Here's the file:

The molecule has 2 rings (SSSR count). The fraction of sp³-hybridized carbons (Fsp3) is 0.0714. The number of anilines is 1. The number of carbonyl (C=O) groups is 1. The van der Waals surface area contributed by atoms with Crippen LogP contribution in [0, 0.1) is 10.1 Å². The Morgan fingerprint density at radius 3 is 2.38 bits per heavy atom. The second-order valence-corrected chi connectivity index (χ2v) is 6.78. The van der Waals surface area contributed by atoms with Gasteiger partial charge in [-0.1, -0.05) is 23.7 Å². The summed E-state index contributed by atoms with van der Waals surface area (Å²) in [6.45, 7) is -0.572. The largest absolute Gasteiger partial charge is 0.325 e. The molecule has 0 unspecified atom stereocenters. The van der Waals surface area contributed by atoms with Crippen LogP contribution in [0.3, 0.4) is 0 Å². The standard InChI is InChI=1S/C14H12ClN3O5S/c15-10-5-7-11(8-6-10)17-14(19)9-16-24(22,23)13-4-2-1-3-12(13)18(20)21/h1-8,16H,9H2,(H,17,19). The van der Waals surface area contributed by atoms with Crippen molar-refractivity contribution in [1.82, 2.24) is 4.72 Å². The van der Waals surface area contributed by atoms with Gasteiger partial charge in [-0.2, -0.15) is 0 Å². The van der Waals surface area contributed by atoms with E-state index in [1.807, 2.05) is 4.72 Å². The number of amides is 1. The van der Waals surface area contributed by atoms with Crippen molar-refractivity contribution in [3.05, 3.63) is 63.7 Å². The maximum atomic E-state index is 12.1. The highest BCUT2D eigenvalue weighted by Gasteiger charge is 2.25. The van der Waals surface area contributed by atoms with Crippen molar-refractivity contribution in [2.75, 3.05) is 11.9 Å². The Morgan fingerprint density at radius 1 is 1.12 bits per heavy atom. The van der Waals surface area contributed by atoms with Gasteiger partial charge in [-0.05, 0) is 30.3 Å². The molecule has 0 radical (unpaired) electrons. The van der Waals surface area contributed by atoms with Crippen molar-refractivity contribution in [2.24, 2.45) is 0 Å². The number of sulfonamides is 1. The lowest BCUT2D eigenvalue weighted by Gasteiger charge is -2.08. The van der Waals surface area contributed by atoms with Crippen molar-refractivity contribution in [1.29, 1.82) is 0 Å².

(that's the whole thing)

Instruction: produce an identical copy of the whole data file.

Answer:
The molecule has 2 rings (SSSR count). The fraction of sp³-hybridized carbons (Fsp3) is 0.0714. The number of anilines is 1. The number of carbonyl (C=O) groups is 1. The van der Waals surface area contributed by atoms with Crippen LogP contribution in [0, 0.1) is 10.1 Å². The Morgan fingerprint density at radius 3 is 2.38 bits per heavy atom. The second-order valence-corrected chi connectivity index (χ2v) is 6.78. The van der Waals surface area contributed by atoms with Gasteiger partial charge in [-0.1, -0.05) is 23.7 Å². The summed E-state index contributed by atoms with van der Waals surface area (Å²) in [6.45, 7) is -0.572. The largest absolute Gasteiger partial charge is 0.325 e. The molecule has 0 unspecified atom stereocenters. The van der Waals surface area contributed by atoms with Crippen LogP contribution in [0.3, 0.4) is 0 Å². The standard InChI is InChI=1S/C14H12ClN3O5S/c15-10-5-7-11(8-6-10)17-14(19)9-16-24(22,23)13-4-2-1-3-12(13)18(20)21/h1-8,16H,9H2,(H,17,19). The van der Waals surface area contributed by atoms with Crippen molar-refractivity contribution in [1.82, 2.24) is 4.72 Å². The van der Waals surface area contributed by atoms with Gasteiger partial charge in [-0.2, -0.15) is 0 Å². The van der Waals surface area contributed by atoms with E-state index in [1.807, 2.05) is 4.72 Å². The number of amides is 1. The van der Waals surface area contributed by atoms with Crippen molar-refractivity contribution in [3.05, 3.63) is 63.7 Å². The maximum atomic E-state index is 12.1. The highest BCUT2D eigenvalue weighted by Gasteiger charge is 2.25. The van der Waals surface area contributed by atoms with Crippen molar-refractivity contribution in [2.75, 3.05) is 11.9 Å². The Morgan fingerprint density at radius 1 is 1.12 bits per heavy atom. The van der Waals surface area contributed by atoms with Gasteiger partial charge in [-0.05, 0) is 30.3 Å². The molecule has 0 radical (unpaired) electrons. The van der Waals surface area contributed by atoms with Crippen molar-refractivity contribution in [2.24, 2.45) is 0 Å². The number of sulfonamides is 1. The lowest BCUT2D eigenvalue weighted by Gasteiger charge is -2.08. The van der Waals surface area contributed by atoms with Crippen molar-refractivity contribution in [1.29, 1.82) is 0 Å².